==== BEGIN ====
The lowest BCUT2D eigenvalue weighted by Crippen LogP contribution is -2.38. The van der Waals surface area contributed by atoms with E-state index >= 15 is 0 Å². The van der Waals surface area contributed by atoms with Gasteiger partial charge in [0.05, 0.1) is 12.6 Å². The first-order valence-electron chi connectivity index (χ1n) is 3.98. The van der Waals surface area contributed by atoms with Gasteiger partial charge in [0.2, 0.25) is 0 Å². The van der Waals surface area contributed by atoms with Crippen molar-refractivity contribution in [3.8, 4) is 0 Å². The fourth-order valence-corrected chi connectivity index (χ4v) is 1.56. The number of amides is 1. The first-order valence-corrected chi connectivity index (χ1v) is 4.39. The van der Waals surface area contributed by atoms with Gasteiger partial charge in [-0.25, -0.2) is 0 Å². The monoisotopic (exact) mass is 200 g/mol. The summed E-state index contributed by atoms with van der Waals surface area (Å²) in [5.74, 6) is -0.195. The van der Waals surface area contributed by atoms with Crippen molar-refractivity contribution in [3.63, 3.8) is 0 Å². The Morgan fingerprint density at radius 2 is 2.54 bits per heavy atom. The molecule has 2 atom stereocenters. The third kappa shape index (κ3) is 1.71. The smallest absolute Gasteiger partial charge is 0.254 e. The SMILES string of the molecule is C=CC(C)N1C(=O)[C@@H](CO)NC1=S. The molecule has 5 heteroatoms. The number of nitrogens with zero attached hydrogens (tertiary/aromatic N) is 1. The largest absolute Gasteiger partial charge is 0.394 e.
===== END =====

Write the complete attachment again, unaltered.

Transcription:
The lowest BCUT2D eigenvalue weighted by Crippen LogP contribution is -2.38. The van der Waals surface area contributed by atoms with E-state index >= 15 is 0 Å². The van der Waals surface area contributed by atoms with Gasteiger partial charge in [0.05, 0.1) is 12.6 Å². The first-order valence-electron chi connectivity index (χ1n) is 3.98. The van der Waals surface area contributed by atoms with Gasteiger partial charge in [0.2, 0.25) is 0 Å². The van der Waals surface area contributed by atoms with Crippen molar-refractivity contribution in [3.8, 4) is 0 Å². The fourth-order valence-corrected chi connectivity index (χ4v) is 1.56. The number of amides is 1. The first-order valence-corrected chi connectivity index (χ1v) is 4.39. The van der Waals surface area contributed by atoms with Gasteiger partial charge in [-0.25, -0.2) is 0 Å². The monoisotopic (exact) mass is 200 g/mol. The summed E-state index contributed by atoms with van der Waals surface area (Å²) in [5.74, 6) is -0.195. The van der Waals surface area contributed by atoms with Crippen molar-refractivity contribution in [3.63, 3.8) is 0 Å². The Morgan fingerprint density at radius 2 is 2.54 bits per heavy atom. The molecule has 2 atom stereocenters. The third kappa shape index (κ3) is 1.71. The smallest absolute Gasteiger partial charge is 0.254 e. The SMILES string of the molecule is C=CC(C)N1C(=O)[C@@H](CO)NC1=S. The molecule has 5 heteroatoms. The number of nitrogens with zero attached hydrogens (tertiary/aromatic N) is 1. The largest absolute Gasteiger partial charge is 0.394 e.